ASHLEIGH GILLON: Joining me this morning from Canberra is the Defence Minister Stephen Smith. Minister, good morning to you.
STEPHEN SMITH: Good morning.
ASHLEIGH GILLON: One of the key justifications for Australia’s participation in the war in Afghanistan is that the allies want to clamp down on al-Qaeda in the region. This cable suggests that that’s already happened, would you agree with the assessment?
STEPHEN SMITH: Firstly, I don’t comment on intelligence publicly, that’s longstanding practice of all Australian Governments. And I’m not proposing to get involved in a running commentary on what appears in a newspaper allegedly summarising a conversation between members of the intelligence community.
But very generally I’m happy to talk about the threat that international terrorism poses to Australia, both in the context of Afghanistan and Indonesia. And whilst it is the case that we’ve made progress against al-Qaeda in Afghanistan, whilst is the case that together with Indonesia, progress has been made against Jamar Islamir in Indonesia, the threat of those two organisations and the threat of international terrorism continues. And that’s reflected by the Government’s Counter-Terrorism White Paper which we released earlier this year. It’s a regrettable fact of modern life that this threat will be with us for a long period of time. It’s enduring, it’s not limited to one or two organisations.
ASHLEIGH GILLON: Has that threat though decreased in recent years?
STEPHEN SMITH: I don’t believe so and that’s why, not just Australia but other Governments, other countries throughout the world have continued to be absolutely vigilant about counter terrorism matters. That’s why we work very closely, not just with the International Security Assistance Force countries in Afghanistan dealing with international terrorism in the Afghanistan/Pakistan border area, but it’s why we work very closely with Indonesia and other countries in our region.
ASHLEIGH GILLON: Just to clarify sorry, you’re saying that despite all of our efforts in Afghanistan, in our own region, that in recent years since perhaps 11 September and the Bali bombings, the threat hasn’t decreased at all?
STEPHEN SMITH: There is an ongoing threat of international terrorism, an ongoing threat of international terrorism to Australia and Australians throughout the world.
ASHLEIGH GILLON: And that threat is as high now as it was back then?
STEPHEN SMITH: Well, there’s no point, nothing to be gained by engaging in relativities. What we do know is that in recent years, in the last couple of decades, we have seen emerge a threat to Australia, the threat to other countries of international terrorism. We have regrettably been on the receiving end of that, Australians, whether it’s been in Bali, in Jakarta, in the United States or in Europe, and we’ve seen the terrible atrocities continue. We have made ground we believe in Indonesia and that’s been a result of the very good work of the Indonesian authorities working in close cooperation with us.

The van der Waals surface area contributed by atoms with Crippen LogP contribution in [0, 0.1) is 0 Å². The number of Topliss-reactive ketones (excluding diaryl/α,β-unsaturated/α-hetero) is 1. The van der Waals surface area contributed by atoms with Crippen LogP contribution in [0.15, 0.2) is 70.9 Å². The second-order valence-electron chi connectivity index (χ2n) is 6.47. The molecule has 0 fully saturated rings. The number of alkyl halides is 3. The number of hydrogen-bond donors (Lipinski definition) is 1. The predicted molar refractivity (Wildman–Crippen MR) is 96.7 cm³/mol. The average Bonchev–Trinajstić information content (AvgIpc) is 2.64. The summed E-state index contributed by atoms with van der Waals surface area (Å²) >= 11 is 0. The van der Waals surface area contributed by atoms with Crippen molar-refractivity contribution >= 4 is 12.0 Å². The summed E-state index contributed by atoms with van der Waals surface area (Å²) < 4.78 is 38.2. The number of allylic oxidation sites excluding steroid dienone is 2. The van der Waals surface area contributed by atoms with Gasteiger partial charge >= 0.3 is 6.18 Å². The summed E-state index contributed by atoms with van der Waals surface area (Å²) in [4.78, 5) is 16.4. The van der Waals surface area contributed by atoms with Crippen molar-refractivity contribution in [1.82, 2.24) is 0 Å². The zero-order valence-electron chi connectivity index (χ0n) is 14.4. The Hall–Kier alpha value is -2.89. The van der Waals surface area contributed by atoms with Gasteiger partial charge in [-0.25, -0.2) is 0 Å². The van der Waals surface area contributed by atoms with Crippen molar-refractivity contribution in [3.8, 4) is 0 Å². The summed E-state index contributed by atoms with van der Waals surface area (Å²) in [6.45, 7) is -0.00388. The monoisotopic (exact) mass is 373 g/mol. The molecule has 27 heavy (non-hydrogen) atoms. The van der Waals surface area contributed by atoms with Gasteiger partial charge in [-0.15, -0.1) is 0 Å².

We have made ground we believe in Afghanistan but the threat continues. One of the features of international terrorism is it is very resilient, it is not restricted to one or two organisations or one or two individuals. It’s enduring, its’ resilient and the threat is ever present. And that’s why, not just the Australian Government, but other Governments throughout the world continue to be vigilant in efforts to reduce the threat and to protect their citizens.
ASHLEIGH GILLON: How concerned are you that southern Philippines is emerging as a terrorist haven?
STEPHEN SMITH: In our region we work very closely with countries who do have difficulties either from terrorism or from insurgent activity, whether it’s the Philippines or whether, for example, it’s in southern Thailand, and we work very closely with those countries. But again, the general comment can be made whether it’s the Philippines, whether it’s Afghanistan, whether it’s the horn of Africa, whether it’s Yemen in the Gulf, that we know that there is a threat and Australia has to play its role in the international community in seeking to stare down that threat and counter that threat.
ASHLEIGH GILLON: But is the southern Philippines a particular concern for you?
STEPHEN SMITH: We have been working closely with the Philippines Government over a period of time, over a number of years, assisting the Government of the Philippines with an insurgent threat that they have in Mindanao. That’s well known. We’re not the only country who provides assistance to the Philippines in that respect, other countries from our region do. But that is just one example throughout our region and throughout the world where Governments, not just Australian Governments, have to be vigilant in efforts to counter terrorism and protect the citizens of our nation and other nations.
ASHLEIGH GILLON: You’ve said that so far these WikiLeaks haven’t posed a national security risk to Australia. In that case has Julian Assange really done anything wrong? Do you personally believe that there is a strong argument and the public has a right to know some of this stuff?